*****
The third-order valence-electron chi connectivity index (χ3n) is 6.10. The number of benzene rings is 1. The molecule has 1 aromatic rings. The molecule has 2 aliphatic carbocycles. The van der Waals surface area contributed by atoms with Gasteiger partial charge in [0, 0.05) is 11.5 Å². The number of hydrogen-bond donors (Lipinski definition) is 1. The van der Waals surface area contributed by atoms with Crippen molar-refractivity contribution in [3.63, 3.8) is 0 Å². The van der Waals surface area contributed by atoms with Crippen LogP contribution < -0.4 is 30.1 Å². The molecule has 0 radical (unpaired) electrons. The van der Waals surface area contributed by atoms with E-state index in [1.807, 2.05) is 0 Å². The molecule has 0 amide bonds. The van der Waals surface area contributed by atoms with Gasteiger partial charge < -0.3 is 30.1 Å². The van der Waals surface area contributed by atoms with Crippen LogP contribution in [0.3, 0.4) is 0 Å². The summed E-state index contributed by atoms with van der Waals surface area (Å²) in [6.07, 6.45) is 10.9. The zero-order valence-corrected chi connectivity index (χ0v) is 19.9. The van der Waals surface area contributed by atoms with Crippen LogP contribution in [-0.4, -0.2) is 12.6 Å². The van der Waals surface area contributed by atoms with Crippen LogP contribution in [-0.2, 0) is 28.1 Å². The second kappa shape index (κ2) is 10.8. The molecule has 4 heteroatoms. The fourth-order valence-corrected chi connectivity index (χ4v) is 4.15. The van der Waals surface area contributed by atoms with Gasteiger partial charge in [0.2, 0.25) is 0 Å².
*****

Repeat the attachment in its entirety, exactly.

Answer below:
The third-order valence-electron chi connectivity index (χ3n) is 6.10. The number of benzene rings is 1. The molecule has 1 aromatic rings. The molecule has 2 aliphatic carbocycles. The van der Waals surface area contributed by atoms with Gasteiger partial charge in [0, 0.05) is 11.5 Å². The number of hydrogen-bond donors (Lipinski definition) is 1. The van der Waals surface area contributed by atoms with Crippen molar-refractivity contribution in [3.63, 3.8) is 0 Å². The van der Waals surface area contributed by atoms with Crippen LogP contribution < -0.4 is 30.1 Å². The molecule has 0 radical (unpaired) electrons. The van der Waals surface area contributed by atoms with E-state index in [1.807, 2.05) is 0 Å². The molecule has 0 amide bonds. The van der Waals surface area contributed by atoms with Gasteiger partial charge < -0.3 is 30.1 Å². The van der Waals surface area contributed by atoms with Crippen LogP contribution in [0.3, 0.4) is 0 Å². The summed E-state index contributed by atoms with van der Waals surface area (Å²) in [6.07, 6.45) is 10.9. The zero-order valence-corrected chi connectivity index (χ0v) is 19.9. The van der Waals surface area contributed by atoms with Crippen LogP contribution in [-0.4, -0.2) is 12.6 Å². The van der Waals surface area contributed by atoms with Crippen LogP contribution in [-0.2, 0) is 28.1 Å². The second kappa shape index (κ2) is 10.8. The molecule has 4 heteroatoms. The fourth-order valence-corrected chi connectivity index (χ4v) is 4.15. The van der Waals surface area contributed by atoms with Gasteiger partial charge in [0.2, 0.25) is 0 Å².